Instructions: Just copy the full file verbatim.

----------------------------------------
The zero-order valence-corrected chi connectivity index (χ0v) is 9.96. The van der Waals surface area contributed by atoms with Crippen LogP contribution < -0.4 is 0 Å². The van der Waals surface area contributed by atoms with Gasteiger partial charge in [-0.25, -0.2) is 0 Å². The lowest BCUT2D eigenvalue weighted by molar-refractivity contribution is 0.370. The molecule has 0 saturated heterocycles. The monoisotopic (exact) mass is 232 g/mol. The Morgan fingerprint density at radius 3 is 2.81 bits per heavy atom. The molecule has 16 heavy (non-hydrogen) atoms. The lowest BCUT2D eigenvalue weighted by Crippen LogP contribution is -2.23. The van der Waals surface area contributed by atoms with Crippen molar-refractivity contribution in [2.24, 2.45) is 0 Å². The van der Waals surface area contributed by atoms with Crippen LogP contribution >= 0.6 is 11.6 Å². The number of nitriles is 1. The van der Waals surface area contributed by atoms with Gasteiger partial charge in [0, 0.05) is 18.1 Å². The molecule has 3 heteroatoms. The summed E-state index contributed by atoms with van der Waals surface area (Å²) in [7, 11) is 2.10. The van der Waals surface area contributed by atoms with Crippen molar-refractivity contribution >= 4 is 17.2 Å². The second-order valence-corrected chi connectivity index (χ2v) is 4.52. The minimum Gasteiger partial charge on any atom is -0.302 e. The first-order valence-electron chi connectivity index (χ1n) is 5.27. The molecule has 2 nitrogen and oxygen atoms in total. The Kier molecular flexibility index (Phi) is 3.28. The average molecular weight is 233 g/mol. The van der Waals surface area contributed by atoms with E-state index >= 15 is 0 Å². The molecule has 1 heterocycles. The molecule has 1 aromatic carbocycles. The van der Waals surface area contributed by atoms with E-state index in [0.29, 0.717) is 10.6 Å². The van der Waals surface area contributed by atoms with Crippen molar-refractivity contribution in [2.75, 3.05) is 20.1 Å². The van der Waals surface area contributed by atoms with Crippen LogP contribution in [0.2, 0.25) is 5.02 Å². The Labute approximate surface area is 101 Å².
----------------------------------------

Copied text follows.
The zero-order valence-corrected chi connectivity index (χ0v) is 9.96. The van der Waals surface area contributed by atoms with Crippen LogP contribution < -0.4 is 0 Å². The van der Waals surface area contributed by atoms with Gasteiger partial charge in [-0.25, -0.2) is 0 Å². The lowest BCUT2D eigenvalue weighted by molar-refractivity contribution is 0.370. The molecule has 0 saturated heterocycles. The monoisotopic (exact) mass is 232 g/mol. The Morgan fingerprint density at radius 3 is 2.81 bits per heavy atom. The molecule has 16 heavy (non-hydrogen) atoms. The lowest BCUT2D eigenvalue weighted by Crippen LogP contribution is -2.23. The van der Waals surface area contributed by atoms with Crippen molar-refractivity contribution in [2.24, 2.45) is 0 Å². The van der Waals surface area contributed by atoms with Crippen LogP contribution >= 0.6 is 11.6 Å². The number of nitriles is 1. The van der Waals surface area contributed by atoms with Gasteiger partial charge in [0, 0.05) is 18.1 Å². The molecule has 3 heteroatoms. The summed E-state index contributed by atoms with van der Waals surface area (Å²) in [7, 11) is 2.10. The van der Waals surface area contributed by atoms with Crippen molar-refractivity contribution >= 4 is 17.2 Å². The second-order valence-corrected chi connectivity index (χ2v) is 4.52. The minimum Gasteiger partial charge on any atom is -0.302 e. The first-order valence-electron chi connectivity index (χ1n) is 5.27. The molecule has 2 nitrogen and oxygen atoms in total. The Kier molecular flexibility index (Phi) is 3.28. The average molecular weight is 233 g/mol. The van der Waals surface area contributed by atoms with E-state index >= 15 is 0 Å². The molecule has 1 heterocycles. The molecule has 1 aromatic carbocycles. The van der Waals surface area contributed by atoms with E-state index in [0.29, 0.717) is 10.6 Å². The van der Waals surface area contributed by atoms with Crippen molar-refractivity contribution in [2.75, 3.05) is 20.1 Å². The van der Waals surface area contributed by atoms with Crippen LogP contribution in [0.2, 0.25) is 5.02 Å². The Labute approximate surface area is 101 Å².